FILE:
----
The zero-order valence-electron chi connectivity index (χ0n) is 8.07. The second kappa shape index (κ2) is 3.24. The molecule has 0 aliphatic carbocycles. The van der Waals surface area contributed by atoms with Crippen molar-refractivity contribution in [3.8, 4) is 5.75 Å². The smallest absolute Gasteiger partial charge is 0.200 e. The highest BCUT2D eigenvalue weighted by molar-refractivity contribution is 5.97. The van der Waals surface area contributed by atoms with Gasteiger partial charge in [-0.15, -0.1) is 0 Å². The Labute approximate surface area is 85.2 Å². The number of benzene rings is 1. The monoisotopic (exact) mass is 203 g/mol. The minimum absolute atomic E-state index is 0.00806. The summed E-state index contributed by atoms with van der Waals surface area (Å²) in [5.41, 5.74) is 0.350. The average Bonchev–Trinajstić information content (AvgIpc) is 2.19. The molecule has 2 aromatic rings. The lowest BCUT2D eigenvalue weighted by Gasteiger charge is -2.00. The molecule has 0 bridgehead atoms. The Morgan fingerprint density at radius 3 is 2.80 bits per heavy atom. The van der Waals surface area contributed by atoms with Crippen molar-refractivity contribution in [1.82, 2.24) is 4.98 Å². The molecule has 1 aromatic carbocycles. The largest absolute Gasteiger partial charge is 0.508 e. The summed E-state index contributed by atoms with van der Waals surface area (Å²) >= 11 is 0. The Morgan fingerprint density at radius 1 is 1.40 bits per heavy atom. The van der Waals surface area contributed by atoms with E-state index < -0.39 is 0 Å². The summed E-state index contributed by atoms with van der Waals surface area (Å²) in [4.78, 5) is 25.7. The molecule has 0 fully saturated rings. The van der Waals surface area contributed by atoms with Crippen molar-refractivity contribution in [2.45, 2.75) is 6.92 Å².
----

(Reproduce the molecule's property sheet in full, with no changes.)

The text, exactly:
The zero-order valence-electron chi connectivity index (χ0n) is 8.07. The second kappa shape index (κ2) is 3.24. The molecule has 0 aliphatic carbocycles. The van der Waals surface area contributed by atoms with Crippen molar-refractivity contribution in [3.8, 4) is 5.75 Å². The smallest absolute Gasteiger partial charge is 0.200 e. The highest BCUT2D eigenvalue weighted by molar-refractivity contribution is 5.97. The van der Waals surface area contributed by atoms with Gasteiger partial charge in [-0.15, -0.1) is 0 Å². The Labute approximate surface area is 85.2 Å². The number of benzene rings is 1. The monoisotopic (exact) mass is 203 g/mol. The minimum absolute atomic E-state index is 0.00806. The summed E-state index contributed by atoms with van der Waals surface area (Å²) in [5.41, 5.74) is 0.350. The average Bonchev–Trinajstić information content (AvgIpc) is 2.19. The molecule has 2 aromatic rings. The lowest BCUT2D eigenvalue weighted by Gasteiger charge is -2.00. The molecule has 0 bridgehead atoms. The Morgan fingerprint density at radius 3 is 2.80 bits per heavy atom. The van der Waals surface area contributed by atoms with Crippen molar-refractivity contribution in [1.82, 2.24) is 4.98 Å². The molecule has 1 aromatic carbocycles. The largest absolute Gasteiger partial charge is 0.508 e. The summed E-state index contributed by atoms with van der Waals surface area (Å²) >= 11 is 0. The Morgan fingerprint density at radius 1 is 1.40 bits per heavy atom. The van der Waals surface area contributed by atoms with E-state index < -0.39 is 0 Å². The summed E-state index contributed by atoms with van der Waals surface area (Å²) in [4.78, 5) is 25.7. The molecule has 0 fully saturated rings. The van der Waals surface area contributed by atoms with Crippen molar-refractivity contribution in [2.45, 2.75) is 6.92 Å².